The Siren's Song: This Death That Makes Life Live

  1. Gerry Melino1,
  2. Richard A Knight1,
  3. Jean-Claude Ameisen2

Published Online: 15 DEC 2009

DOI: 10.1002/9780470015902.a0021560



How to Cite

Melino, G., Knight, R. A. and Ameisen, J.-C. 2009. The Siren's Song: This Death That Makes Life Live. eLS. .

Author Information

  1. 1

    University of Leicester, MRC Toxicology Unit, Leicester, UK

  2. 2

    Université Paris 7, Faculté de Médecine, Xavier Bichat, Paris, France

Publication History

  1. Published Online: 15 DEC 2009


Individual cells can divide (mitosis), specialize (differentiate) or undergo programmed cell death (apoptosis). The balance between these processes ensures that the number of cells in an organism remains essentially constant. In the past 30 years, the molecular mechanisms of cell death have been identified (caspases, Bcl-2 family, death receptors and apoptosome), with their clinical implications and therapeutic exploitation. Here, we review the entire process from a philosophical and historical viewpoint.

Key Concepts:

  • Besides dividing (mitosis) and specializing (differentiation), cells have an inherent, genetically programmed and biochemically regulated molecular mechanism of programmed cell death.

  • Life is a result of a continuous suppression of this death mechanism. In fact this programmed cell death pathway is always ready, and can be activated within minutes by membrane (cell to cell communication), cytosolic (stress) or nuclear (DNA damage) events.

  • Different forms of programmed cell death have been described, requiring different molecular subroutines, and with different morphological phenotypes and which occur in specific tissues. These include, among others and in addition to apoptosis, autophagy, keratinization, Wallerian degeneration and megakaryocytic fragmentation.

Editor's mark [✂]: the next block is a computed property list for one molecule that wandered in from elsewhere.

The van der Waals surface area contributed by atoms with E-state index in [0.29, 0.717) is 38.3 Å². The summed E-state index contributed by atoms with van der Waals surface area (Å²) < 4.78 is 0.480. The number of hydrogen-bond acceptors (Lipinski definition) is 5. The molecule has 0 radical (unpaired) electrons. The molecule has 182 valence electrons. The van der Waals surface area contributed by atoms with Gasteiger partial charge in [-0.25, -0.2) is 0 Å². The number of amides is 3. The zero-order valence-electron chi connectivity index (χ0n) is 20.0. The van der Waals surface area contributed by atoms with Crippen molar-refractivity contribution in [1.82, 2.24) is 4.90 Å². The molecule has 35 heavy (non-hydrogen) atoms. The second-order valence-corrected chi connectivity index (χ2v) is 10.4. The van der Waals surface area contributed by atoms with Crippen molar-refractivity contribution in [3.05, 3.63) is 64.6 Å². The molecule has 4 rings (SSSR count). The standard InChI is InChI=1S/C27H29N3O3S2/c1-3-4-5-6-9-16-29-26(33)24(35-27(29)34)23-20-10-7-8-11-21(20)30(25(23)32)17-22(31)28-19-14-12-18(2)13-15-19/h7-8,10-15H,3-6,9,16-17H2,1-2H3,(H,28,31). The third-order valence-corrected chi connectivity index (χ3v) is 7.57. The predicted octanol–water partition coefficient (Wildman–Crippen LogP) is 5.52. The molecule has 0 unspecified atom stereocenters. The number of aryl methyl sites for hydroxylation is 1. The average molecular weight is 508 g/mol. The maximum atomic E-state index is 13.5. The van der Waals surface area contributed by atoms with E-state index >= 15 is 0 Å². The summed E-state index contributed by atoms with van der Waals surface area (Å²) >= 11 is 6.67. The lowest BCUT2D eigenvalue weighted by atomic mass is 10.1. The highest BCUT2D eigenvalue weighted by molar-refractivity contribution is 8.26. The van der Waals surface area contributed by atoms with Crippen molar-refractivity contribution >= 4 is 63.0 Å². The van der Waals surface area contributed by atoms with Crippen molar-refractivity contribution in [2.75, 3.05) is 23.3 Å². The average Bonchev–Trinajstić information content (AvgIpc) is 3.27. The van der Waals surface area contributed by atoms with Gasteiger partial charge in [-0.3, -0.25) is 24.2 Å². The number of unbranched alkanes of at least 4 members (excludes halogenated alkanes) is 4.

• In contrast to apoptosis (a programmed cell death requiring caspase enzymatic activation, mitochondrial/apoptosome activation and Bcl-2-family regulation), necrosis causes the nonregulated release of intracellular molecules, resulting in inflammation. Indeed, apoptosis is often a silent, rapid death occurring in minutes and leaving no trace.

  • The pharmacologic regulation of cell death will affect all those diseases in which there is too little cell death (e.g. cancer and viral infections) or too much cell death (e.g. neurodegeneration and AIDS). Therefore the identification of the molecular events underlying apoptosis could lead to novel therapeutic approaches.


  • apoptosis;
  • cell death;
  • caspases;
  • Bcl-2;
  • C. elegans;
  • P53